center of religion. There he was, in formal, structured services, a time when he was told when to sit down, stand up, kneel and how many religious hoops he needed to jump through.

And it was there, during a time when he was enduring his weekly browbeating that he realized it was all a sham. What he was experiencing was nothing but dead religion.

Friday, November 7, 2014

Retribution and Rhetoric in the NT Epistles - Brad Jersak with Peter Hordern

The following is a dialogue between Brad Jersak and Peter Hordern, about Pauls' use of retribution language (in 2 Thessalonians 1), rhetorical criticism and the nonviolence of God.

Peter: I'm continuing to wrestle with the idea of God as nonviolent. I feel like I see the truth of God's nonviolence through Christ and his teachings, particularly on forgiveness. However, then I also read what Paul writes, especially in his epistles to the Thessalonians, which refer to end times and Gods punishment.

What do we do with that? Is it our wishful thinking that God really is as loving as we want Him to be? Or do we pass off Paul's writings as a man trying to encourage a church in persecution with Gods justice, in order to give meaning to their suffering? Are there different translation possibilities? What do the words 'punishment' that Paul writes about really mean?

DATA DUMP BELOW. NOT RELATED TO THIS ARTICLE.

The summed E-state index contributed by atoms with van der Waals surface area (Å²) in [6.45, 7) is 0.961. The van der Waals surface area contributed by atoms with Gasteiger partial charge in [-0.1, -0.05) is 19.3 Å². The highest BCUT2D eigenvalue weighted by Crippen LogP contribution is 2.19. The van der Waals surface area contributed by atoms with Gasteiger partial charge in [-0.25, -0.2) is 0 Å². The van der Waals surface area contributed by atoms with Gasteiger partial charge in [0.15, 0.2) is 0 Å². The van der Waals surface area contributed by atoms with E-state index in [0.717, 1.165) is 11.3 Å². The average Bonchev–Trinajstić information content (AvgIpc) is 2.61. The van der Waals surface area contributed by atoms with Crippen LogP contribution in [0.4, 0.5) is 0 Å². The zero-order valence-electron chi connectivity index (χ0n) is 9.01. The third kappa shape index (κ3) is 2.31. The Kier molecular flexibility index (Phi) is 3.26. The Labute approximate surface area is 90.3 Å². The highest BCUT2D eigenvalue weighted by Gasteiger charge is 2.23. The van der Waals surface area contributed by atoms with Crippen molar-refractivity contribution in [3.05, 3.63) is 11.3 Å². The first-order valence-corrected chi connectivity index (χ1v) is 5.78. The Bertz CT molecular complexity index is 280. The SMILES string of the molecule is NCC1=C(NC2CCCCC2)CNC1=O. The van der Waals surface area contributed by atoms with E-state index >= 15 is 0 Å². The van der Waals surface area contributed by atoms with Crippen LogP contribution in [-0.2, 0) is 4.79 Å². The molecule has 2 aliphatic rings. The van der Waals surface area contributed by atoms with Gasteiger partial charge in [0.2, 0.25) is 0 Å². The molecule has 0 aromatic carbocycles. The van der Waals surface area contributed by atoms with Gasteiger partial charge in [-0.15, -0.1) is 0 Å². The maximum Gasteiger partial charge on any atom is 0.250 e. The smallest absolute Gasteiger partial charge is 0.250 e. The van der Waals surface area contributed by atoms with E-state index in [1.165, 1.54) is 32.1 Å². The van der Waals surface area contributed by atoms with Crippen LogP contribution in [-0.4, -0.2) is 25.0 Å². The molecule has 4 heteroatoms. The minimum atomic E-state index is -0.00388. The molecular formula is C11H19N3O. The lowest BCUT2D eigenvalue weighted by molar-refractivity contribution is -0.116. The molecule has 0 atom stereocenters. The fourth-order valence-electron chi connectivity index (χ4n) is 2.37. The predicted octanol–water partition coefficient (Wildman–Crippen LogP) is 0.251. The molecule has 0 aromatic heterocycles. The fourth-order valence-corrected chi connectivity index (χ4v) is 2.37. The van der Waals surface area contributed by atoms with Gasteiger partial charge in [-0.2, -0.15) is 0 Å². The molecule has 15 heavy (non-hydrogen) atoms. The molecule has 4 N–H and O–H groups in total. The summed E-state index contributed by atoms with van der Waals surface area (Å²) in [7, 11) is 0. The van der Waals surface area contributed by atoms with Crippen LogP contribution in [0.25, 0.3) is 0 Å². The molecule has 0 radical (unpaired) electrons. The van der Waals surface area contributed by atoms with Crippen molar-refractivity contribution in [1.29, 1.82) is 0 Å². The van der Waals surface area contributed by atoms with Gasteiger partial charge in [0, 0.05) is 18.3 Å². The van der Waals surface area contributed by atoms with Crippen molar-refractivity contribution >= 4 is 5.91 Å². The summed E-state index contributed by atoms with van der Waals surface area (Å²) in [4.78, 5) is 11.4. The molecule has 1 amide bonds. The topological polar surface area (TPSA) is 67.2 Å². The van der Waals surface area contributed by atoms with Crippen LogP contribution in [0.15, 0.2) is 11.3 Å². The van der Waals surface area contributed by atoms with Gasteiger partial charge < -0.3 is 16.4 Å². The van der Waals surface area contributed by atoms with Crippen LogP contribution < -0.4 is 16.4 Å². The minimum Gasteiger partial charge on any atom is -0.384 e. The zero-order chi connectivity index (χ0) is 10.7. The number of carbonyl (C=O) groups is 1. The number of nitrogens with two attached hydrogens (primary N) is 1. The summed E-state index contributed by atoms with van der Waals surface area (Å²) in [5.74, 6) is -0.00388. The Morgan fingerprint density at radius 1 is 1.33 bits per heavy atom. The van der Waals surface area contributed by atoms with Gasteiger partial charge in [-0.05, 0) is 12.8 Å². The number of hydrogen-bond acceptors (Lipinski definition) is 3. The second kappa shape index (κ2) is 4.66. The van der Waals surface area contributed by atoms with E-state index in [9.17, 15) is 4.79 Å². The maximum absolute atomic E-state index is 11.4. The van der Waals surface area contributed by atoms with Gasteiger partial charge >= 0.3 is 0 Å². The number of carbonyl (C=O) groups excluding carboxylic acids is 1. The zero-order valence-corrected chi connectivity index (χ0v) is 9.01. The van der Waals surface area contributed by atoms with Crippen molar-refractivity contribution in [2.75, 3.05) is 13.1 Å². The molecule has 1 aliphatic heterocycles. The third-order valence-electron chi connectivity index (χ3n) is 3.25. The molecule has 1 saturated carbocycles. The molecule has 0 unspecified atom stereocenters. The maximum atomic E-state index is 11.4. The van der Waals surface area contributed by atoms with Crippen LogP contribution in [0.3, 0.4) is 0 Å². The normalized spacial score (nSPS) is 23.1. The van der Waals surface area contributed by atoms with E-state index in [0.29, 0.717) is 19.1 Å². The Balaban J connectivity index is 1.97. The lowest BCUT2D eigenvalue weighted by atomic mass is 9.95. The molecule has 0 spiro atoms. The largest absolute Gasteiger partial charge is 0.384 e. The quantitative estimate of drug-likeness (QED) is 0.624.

Brad: I do have some thoughts about this, as did certain church fathers like Clement of Alexandria (150-215 AD). First, he pointed out that Paul never uses the Greek words that we'd associate with retributive 'punishment,' but rather, always uses words best translated 'correction.' Let's start with him. The following is an excerpt from my book, Her Gates Will Never Be Shut:

Clement’s importance, in my mind, is that he clarifies the New Testament language for “punishment.” (cf. esp. Paed. 1.5; 1.8 ANF 2). Clement insists that God’s “correction” (paideia—Heb 12:9) and “chastisement” (kolasis—Matt 25:46) is as a loving Father, only and always meant for the healing and salvation of the whole world. He denies that God ever inflicts “punishment” (timōria—Heb 10:29—vengeance) in the vengeful sense, a word Jesus never used. Watch how Clement ties judgment to correction with a view to redemption:
For all things are arranged with a view to the salvation of the universe by the Lord of the universe, both generally and particularly. . . But necessary corrections, through the goodness of the great overseeing Judge, both by the attendant angels, and by various acts of anticipative judgment, and by the perfect judgment, compel egregious sinners to repent. (Strom. 7.2 ANF 2).